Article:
Fasciotomy and Fascial Release Technique

Perhaps you’ve seen this story about CNN correspondent Miles O’Brien needing an amputation:


Nowadays it’s getting better, but a lot of docs – if they had heard of fascia at all – knew about it in the context of the procedure called a ‘fasciotomy’. Just as a tracheotomy is cutting open the trachea, a fasciotomy is cutting open the fascia. But why cut the fascia?

Blood vessels and nerves travel down through your limbs in neurovascular bundles surrounded by a fascial sleeve. You can feel such a bundle by putting one thumb well up into the other armpit and pushing out toward the inner surface of the upper arm bone (medial humerus). Run your thumbpad back and forth to feel the nerve twang; you can follow this up toward your brachial plexus or down toward your ‘funny bone’.

These bundled but vulnerable ‘viscera’ snake around your limb bones, muscles, and joints in very clever way. In an award-winning design by God, your Mom, or Darwin (pick your religion), they hide from direct pressure and outside insult, so that even with all the crazy things we do with our limbs, we rarely impinge on their vital job of bringing blood and signals to and from the hands and feet. True, you can sleep on your arm and wake up with pins and needles, or bang your funny bone (ulnar nerve, really) if you hit the edge of a chair just right, but neither of these minor annoyances last long enough to require a fasciotomy.

fasciotomyFascial compartments of the lower leg

This poor fellow Miles had a very unfortunate and precise injury that created swelling sustained enough to put so much pressure on the blood vessels that it cut off the circulation to his arm and he lost it, poor man. Most of the cases requiring a fasciotomy, however, are in the legs of athletes, where muscle development gets so strong and their fascia doesn’t expand to meet muscle development. In these cases the pressure builds within these compartments (hence ‘compartment syndrome’, used to be ’shin splints’) until it pushes on these neruovascular bundles and cuts off circulation – which is at first annoying, but can get dangerous.

In these cases, fasciotomy is a surgical solution, and is often performed out near the intermuscular septa of the lateral compartment, as well-illustrated here:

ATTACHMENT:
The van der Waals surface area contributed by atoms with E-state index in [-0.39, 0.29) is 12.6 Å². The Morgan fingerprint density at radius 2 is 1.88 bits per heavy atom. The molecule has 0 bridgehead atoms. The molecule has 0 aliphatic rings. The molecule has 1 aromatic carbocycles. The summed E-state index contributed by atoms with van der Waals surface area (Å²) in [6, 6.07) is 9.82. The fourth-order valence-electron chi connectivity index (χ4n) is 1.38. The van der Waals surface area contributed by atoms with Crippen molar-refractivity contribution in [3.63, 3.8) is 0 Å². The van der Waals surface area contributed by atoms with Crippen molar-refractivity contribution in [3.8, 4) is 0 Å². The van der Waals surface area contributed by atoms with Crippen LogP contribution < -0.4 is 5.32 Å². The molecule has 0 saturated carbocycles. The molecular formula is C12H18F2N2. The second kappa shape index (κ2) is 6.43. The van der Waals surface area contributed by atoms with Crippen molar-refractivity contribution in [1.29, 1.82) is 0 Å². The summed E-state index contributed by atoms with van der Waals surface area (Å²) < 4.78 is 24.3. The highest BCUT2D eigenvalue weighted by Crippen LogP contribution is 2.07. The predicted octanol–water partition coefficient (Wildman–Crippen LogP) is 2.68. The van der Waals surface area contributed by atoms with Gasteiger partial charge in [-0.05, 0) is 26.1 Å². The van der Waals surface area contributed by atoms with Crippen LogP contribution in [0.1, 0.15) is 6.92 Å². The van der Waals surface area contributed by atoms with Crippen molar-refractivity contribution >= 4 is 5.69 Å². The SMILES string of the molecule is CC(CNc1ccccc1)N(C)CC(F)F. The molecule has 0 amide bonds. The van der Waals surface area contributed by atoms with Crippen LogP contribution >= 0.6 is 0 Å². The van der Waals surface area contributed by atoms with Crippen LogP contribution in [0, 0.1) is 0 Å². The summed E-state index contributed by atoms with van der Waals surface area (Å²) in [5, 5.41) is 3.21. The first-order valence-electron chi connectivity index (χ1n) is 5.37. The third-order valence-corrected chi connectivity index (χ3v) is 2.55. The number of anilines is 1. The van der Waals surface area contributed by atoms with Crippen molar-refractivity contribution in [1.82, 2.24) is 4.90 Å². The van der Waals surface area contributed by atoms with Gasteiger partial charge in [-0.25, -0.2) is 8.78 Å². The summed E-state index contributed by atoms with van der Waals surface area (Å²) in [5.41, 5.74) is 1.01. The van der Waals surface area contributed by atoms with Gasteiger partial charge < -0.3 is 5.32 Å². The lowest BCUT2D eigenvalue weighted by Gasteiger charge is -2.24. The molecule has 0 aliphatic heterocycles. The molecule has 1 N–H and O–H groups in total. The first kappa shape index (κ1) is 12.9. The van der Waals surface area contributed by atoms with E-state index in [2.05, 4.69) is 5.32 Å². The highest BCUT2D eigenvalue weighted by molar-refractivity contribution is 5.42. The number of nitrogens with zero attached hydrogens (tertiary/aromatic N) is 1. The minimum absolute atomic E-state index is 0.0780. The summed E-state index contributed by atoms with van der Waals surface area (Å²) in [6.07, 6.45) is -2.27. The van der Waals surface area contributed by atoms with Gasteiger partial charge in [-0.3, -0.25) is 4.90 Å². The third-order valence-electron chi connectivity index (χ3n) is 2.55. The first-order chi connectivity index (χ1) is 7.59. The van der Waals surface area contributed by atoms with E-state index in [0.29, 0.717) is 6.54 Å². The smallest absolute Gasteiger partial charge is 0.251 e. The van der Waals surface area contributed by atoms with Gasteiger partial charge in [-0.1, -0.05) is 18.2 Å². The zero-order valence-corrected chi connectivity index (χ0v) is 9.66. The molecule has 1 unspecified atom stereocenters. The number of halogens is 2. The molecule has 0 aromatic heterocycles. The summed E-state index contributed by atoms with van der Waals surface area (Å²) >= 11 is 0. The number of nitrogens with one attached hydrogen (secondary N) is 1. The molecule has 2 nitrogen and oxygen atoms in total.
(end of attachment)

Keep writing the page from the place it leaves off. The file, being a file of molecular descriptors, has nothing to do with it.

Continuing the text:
If this seems a little drastic to you, I have to agree. It can be successful in some cases, but in others it either doesn’t work, or works only temporarily because either 1) the person continues to play hard and still doesn’t have ‘expansive’ fascia (too little elastin? Too much cross-bridging? I don’t know), or 2) the scar tissue caused by the surgery contributes, some months post-op, to the inability of the fascia to accommodate the growth of the muscles. Admittedly, I get the failures coming through my door more often than the successes, so my view is a little skewed.

What you can do as a manipulator or with a myofascial roller or balls after surgery is a good deal less than you can do before, because of the scar tissue’s reduced response to stretching and opening. Worth a try, though, anyway.  But if they come to you first, before it gets too bad, you can sometimes / often relieve the symptoms temporarily (meaning they need to see you every so often, depending on their pain and activity level) or you can sort it out for good.

You want to start out going longitudinally to open the two intermuscular septa along either side of the peroneals / fibularii (see diagram from Netter above), and then open the transverse posterior septum (maybe using our ‘pinch’ technique – see the Deep Front Line Part 1 DVD). Working on soleus and gastroc will do little for them, we need to open those small compartments deep in the leg from as top to bottom as we can reach.